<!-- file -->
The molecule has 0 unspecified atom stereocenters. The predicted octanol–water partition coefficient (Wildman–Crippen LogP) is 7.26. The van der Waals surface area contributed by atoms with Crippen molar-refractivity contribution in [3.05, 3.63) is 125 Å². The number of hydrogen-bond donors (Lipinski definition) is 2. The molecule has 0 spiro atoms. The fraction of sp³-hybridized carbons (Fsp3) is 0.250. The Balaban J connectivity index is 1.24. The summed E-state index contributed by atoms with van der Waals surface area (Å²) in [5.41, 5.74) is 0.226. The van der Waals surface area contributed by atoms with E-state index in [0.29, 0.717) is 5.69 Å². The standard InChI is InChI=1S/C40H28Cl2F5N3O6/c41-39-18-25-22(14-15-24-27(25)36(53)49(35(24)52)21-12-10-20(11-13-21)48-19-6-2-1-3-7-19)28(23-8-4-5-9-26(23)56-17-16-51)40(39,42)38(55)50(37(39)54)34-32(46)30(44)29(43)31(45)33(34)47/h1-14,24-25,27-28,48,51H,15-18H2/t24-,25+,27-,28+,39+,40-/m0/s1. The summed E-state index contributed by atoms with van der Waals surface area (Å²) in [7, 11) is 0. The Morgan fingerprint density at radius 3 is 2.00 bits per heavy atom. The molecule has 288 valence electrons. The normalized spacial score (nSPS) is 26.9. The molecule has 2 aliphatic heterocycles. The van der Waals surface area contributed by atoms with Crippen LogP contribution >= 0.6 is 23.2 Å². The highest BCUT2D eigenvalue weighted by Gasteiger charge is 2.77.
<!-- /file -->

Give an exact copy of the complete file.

The molecule has 0 unspecified atom stereocenters. The predicted octanol–water partition coefficient (Wildman–Crippen LogP) is 7.26. The van der Waals surface area contributed by atoms with Crippen molar-refractivity contribution in [3.05, 3.63) is 125 Å². The number of hydrogen-bond donors (Lipinski definition) is 2. The molecule has 0 spiro atoms. The fraction of sp³-hybridized carbons (Fsp3) is 0.250. The Balaban J connectivity index is 1.24. The summed E-state index contributed by atoms with van der Waals surface area (Å²) in [5.41, 5.74) is 0.226. The van der Waals surface area contributed by atoms with E-state index in [0.29, 0.717) is 5.69 Å². The standard InChI is InChI=1S/C40H28Cl2F5N3O6/c41-39-18-25-22(14-15-24-27(25)36(53)49(35(24)52)21-12-10-20(11-13-21)48-19-6-2-1-3-7-19)28(23-8-4-5-9-26(23)56-17-16-51)40(39,42)38(55)50(37(39)54)34-32(46)30(44)29(43)31(45)33(34)47/h1-14,24-25,27-28,48,51H,15-18H2/t24-,25+,27-,28+,39+,40-/m0/s1. The summed E-state index contributed by atoms with van der Waals surface area (Å²) in [7, 11) is 0. The Morgan fingerprint density at radius 3 is 2.00 bits per heavy atom. The molecule has 288 valence electrons. The normalized spacial score (nSPS) is 26.9. The molecule has 2 aliphatic heterocycles. The van der Waals surface area contributed by atoms with Crippen LogP contribution >= 0.6 is 23.2 Å². The highest BCUT2D eigenvalue weighted by Gasteiger charge is 2.77.